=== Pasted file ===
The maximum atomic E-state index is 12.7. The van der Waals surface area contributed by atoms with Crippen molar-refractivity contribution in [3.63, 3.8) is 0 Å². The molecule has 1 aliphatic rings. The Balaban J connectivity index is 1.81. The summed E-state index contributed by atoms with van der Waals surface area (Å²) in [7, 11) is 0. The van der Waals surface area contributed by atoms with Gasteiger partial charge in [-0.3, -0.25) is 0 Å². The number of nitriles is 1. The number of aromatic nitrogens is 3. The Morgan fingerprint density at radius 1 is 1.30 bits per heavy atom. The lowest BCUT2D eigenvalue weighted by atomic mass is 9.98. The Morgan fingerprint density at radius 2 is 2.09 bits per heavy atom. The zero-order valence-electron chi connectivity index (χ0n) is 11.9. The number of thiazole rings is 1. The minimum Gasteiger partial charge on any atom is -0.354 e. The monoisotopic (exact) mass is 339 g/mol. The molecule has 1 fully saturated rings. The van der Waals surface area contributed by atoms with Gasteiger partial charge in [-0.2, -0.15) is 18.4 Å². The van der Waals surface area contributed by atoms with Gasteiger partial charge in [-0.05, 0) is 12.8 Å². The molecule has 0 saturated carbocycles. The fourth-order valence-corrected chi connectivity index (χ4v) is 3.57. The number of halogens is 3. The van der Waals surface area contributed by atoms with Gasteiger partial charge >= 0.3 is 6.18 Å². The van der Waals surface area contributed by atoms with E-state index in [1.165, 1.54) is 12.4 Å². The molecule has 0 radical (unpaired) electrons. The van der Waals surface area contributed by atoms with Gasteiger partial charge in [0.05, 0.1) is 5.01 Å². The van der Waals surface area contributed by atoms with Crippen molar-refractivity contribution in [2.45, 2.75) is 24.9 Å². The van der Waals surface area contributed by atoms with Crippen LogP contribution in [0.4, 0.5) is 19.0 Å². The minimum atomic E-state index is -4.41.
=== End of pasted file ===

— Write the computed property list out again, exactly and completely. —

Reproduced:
The maximum atomic E-state index is 12.7. The van der Waals surface area contributed by atoms with Crippen molar-refractivity contribution in [3.63, 3.8) is 0 Å². The molecule has 1 aliphatic rings. The Balaban J connectivity index is 1.81. The summed E-state index contributed by atoms with van der Waals surface area (Å²) in [7, 11) is 0. The van der Waals surface area contributed by atoms with Gasteiger partial charge in [-0.3, -0.25) is 0 Å². The number of nitriles is 1. The number of aromatic nitrogens is 3. The Morgan fingerprint density at radius 1 is 1.30 bits per heavy atom. The lowest BCUT2D eigenvalue weighted by atomic mass is 9.98. The Morgan fingerprint density at radius 2 is 2.09 bits per heavy atom. The zero-order valence-electron chi connectivity index (χ0n) is 11.9. The number of thiazole rings is 1. The minimum Gasteiger partial charge on any atom is -0.354 e. The monoisotopic (exact) mass is 339 g/mol. The molecule has 1 fully saturated rings. The van der Waals surface area contributed by atoms with Gasteiger partial charge in [-0.2, -0.15) is 18.4 Å². The van der Waals surface area contributed by atoms with Gasteiger partial charge in [-0.05, 0) is 12.8 Å². The molecule has 0 saturated carbocycles. The fourth-order valence-corrected chi connectivity index (χ4v) is 3.57. The number of halogens is 3. The van der Waals surface area contributed by atoms with Gasteiger partial charge >= 0.3 is 6.18 Å². The van der Waals surface area contributed by atoms with E-state index in [1.165, 1.54) is 12.4 Å². The molecule has 0 radical (unpaired) electrons. The van der Waals surface area contributed by atoms with Gasteiger partial charge in [0.05, 0.1) is 5.01 Å². The van der Waals surface area contributed by atoms with Crippen molar-refractivity contribution in [2.45, 2.75) is 24.9 Å². The van der Waals surface area contributed by atoms with Crippen LogP contribution in [0.4, 0.5) is 19.0 Å². The minimum atomic E-state index is -4.41.